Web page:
Gillen, a former stunt driver and commercial director, founded UnvarnishedCo., a unique brokerage that conceptualizes, builds and lists homes. He personally directs, designs and develops each home and brings in Los Angeles’ top real-estate agents to close sales. Gillen has developed more than 30 homes for wealthy Los Angeles residents, yet it’s his most recent project, The Malibu Series, the most exclusive private residential development in the country, that is making headlines.

In 2017, Gillen purchased 24 acres of undeveloped, oceanfront land in Malibu for a record-breaking $50 million. He is transforming this land into The Malibu Series, a 15-home package of architecturally significant properties, which will be worth more than $500 million once complete. Properties within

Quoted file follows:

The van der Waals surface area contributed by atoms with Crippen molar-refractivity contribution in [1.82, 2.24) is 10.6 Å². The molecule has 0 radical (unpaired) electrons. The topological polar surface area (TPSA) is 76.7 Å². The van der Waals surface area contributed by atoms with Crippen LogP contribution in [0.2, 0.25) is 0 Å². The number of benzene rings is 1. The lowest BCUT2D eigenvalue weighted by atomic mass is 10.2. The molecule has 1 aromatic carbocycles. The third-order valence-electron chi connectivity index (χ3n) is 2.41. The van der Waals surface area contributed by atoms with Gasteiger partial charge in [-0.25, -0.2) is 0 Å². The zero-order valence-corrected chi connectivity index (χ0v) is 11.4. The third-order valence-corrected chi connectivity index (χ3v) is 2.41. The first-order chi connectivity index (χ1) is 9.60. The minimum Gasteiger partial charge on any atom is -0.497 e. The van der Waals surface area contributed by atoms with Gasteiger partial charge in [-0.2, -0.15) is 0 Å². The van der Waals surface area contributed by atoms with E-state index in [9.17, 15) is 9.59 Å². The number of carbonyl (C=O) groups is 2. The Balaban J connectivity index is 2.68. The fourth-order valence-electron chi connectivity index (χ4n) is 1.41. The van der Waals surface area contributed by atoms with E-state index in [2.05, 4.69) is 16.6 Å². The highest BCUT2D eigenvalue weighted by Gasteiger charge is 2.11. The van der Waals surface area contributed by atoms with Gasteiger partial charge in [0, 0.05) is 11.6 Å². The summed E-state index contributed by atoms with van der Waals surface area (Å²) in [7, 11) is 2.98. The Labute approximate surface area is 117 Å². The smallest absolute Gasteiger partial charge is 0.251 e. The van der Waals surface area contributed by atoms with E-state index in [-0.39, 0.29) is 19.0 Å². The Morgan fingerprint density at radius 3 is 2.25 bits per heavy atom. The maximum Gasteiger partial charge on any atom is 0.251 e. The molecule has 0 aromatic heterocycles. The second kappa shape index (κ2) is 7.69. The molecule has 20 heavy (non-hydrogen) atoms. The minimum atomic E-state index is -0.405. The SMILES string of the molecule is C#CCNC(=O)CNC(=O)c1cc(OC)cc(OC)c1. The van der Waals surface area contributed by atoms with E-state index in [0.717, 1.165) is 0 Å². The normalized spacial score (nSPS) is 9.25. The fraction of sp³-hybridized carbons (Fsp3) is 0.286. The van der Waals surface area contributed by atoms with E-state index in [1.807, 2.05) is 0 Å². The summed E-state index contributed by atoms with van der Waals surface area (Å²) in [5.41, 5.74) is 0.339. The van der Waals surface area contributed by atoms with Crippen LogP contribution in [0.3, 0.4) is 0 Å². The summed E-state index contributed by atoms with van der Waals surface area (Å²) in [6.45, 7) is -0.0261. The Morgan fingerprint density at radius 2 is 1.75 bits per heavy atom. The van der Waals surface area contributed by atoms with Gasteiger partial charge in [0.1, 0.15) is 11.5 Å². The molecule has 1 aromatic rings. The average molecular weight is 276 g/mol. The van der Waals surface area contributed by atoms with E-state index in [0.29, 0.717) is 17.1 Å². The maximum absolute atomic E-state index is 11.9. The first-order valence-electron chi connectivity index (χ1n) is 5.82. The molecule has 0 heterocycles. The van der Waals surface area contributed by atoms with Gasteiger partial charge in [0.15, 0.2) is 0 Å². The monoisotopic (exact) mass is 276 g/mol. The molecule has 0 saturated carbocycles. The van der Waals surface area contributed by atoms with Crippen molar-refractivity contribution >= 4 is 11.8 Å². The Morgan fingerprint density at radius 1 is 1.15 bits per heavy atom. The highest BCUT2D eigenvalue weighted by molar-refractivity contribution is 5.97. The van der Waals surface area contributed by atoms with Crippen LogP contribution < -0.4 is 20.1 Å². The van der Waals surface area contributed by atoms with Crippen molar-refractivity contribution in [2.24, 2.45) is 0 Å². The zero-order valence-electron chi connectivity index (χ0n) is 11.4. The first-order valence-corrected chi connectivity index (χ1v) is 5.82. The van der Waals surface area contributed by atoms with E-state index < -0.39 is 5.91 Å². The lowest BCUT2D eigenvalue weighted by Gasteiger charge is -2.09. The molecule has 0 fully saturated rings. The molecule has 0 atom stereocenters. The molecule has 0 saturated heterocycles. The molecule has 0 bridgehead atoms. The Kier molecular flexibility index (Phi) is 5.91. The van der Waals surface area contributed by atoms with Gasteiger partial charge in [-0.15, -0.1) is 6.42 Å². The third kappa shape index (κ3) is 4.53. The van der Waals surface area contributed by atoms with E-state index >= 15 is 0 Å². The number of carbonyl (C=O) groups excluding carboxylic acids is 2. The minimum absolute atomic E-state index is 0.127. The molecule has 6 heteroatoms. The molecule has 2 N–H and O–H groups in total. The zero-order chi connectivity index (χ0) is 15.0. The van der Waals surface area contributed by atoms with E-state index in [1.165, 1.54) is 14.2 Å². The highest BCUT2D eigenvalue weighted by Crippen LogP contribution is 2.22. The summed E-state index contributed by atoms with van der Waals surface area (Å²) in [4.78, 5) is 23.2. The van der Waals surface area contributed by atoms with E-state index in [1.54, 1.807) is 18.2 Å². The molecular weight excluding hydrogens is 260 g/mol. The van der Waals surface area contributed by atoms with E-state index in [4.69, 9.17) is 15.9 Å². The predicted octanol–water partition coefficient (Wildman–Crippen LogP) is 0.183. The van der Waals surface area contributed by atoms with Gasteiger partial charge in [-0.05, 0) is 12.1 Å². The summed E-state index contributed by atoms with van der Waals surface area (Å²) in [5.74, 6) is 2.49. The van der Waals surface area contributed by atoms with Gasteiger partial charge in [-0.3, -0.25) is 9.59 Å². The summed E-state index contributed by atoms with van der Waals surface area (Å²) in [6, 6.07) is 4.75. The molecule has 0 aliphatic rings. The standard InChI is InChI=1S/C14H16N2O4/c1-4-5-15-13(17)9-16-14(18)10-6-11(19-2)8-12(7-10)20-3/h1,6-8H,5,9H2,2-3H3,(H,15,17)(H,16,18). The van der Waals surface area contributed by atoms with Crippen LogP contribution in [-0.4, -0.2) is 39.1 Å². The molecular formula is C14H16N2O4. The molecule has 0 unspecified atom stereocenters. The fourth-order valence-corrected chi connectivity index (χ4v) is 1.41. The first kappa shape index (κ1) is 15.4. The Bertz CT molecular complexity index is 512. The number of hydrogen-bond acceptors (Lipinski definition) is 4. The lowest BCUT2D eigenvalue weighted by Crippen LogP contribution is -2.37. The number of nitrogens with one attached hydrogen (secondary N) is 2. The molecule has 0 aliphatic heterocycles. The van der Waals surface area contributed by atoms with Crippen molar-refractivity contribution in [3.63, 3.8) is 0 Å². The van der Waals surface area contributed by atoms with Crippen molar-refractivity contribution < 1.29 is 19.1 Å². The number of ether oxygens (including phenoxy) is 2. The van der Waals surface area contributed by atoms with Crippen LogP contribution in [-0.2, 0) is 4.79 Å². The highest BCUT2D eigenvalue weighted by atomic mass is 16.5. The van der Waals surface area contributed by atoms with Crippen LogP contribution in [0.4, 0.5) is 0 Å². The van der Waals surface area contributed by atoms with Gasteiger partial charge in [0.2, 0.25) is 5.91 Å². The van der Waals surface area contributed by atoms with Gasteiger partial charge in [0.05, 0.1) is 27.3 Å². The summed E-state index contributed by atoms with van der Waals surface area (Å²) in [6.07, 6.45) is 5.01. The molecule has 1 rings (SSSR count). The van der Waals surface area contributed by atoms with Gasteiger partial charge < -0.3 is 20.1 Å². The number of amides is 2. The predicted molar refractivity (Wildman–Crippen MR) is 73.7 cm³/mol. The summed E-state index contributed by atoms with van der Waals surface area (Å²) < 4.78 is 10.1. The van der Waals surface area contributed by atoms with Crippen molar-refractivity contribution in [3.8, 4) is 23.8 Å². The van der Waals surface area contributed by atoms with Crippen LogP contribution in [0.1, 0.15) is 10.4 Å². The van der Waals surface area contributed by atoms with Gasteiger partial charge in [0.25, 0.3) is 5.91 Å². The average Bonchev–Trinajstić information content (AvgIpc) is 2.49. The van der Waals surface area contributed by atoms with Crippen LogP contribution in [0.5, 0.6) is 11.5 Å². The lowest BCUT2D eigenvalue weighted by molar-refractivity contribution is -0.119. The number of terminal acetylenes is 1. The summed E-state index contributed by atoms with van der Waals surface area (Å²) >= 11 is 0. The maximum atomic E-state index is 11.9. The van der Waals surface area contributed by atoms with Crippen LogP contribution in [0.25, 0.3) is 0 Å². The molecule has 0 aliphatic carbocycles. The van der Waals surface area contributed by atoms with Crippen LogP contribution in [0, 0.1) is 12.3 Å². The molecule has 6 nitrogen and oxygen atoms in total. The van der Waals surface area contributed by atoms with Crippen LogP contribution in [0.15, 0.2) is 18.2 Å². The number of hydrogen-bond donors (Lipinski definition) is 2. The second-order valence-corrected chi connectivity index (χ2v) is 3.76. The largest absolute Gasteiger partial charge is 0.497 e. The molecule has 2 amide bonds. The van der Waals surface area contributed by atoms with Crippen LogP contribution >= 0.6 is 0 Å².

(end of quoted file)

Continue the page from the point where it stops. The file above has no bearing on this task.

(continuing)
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As COVID hits, Glenville couple adjusts renovation expectations

Categories: Fall Home

GLENVILLE — Ani and Zack Port were about to close on a house in Glenville when COVID moved in.

The couple was excited to find a home with more space for their growing family in a friendly neighborhood just blocks from Pashley Elementary School, where the two had met in fourth grade. The circa 1959 split-level needed some fixing up, but they were OK with that.

The closing was planned for the end of February. As the date approached, the Ports, who have a 2-year-old son and another child on the way, scrambled to get ready. They lined up a contractor to perform renovations, arranged for a place to stay while construction was underway and stashed stuff in storage.

Then, everything came to a screeching halt.

COVID-19-related restrictions turned their home-buying endeavor into a nonessential transaction. The closing was bumped to March. Then it was postponed again,